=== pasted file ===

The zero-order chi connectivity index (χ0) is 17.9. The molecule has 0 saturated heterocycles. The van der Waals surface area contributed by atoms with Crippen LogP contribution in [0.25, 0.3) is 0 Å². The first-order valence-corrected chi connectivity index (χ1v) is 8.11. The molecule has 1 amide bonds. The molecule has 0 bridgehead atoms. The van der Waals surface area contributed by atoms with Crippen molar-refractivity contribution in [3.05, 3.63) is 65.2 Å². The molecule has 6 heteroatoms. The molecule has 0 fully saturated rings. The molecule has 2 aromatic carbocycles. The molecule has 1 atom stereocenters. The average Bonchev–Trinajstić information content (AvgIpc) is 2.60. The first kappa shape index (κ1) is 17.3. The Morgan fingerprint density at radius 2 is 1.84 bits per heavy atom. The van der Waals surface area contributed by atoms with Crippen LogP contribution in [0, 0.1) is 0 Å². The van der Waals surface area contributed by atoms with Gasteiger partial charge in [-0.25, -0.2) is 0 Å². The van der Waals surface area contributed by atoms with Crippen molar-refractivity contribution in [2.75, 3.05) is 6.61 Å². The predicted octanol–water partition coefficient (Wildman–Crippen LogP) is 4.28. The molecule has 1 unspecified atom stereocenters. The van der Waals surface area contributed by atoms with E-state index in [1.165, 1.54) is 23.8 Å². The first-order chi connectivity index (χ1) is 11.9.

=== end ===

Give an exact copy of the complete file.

The zero-order chi connectivity index (χ0) is 17.9. The molecule has 0 saturated heterocycles. The van der Waals surface area contributed by atoms with Crippen LogP contribution in [0.25, 0.3) is 0 Å². The first-order valence-corrected chi connectivity index (χ1v) is 8.11. The molecule has 1 amide bonds. The molecule has 0 bridgehead atoms. The van der Waals surface area contributed by atoms with Crippen molar-refractivity contribution in [3.05, 3.63) is 65.2 Å². The molecule has 6 heteroatoms. The molecule has 0 fully saturated rings. The molecule has 2 aromatic carbocycles. The molecule has 1 atom stereocenters. The average Bonchev–Trinajstić information content (AvgIpc) is 2.60. The first kappa shape index (κ1) is 17.3. The Morgan fingerprint density at radius 2 is 1.84 bits per heavy atom. The van der Waals surface area contributed by atoms with Crippen LogP contribution in [0, 0.1) is 0 Å². The van der Waals surface area contributed by atoms with Gasteiger partial charge in [-0.25, -0.2) is 0 Å². The van der Waals surface area contributed by atoms with Crippen molar-refractivity contribution in [2.75, 3.05) is 6.61 Å². The predicted octanol–water partition coefficient (Wildman–Crippen LogP) is 4.28. The molecule has 1 unspecified atom stereocenters. The van der Waals surface area contributed by atoms with E-state index in [1.165, 1.54) is 23.8 Å². The first-order chi connectivity index (χ1) is 11.9.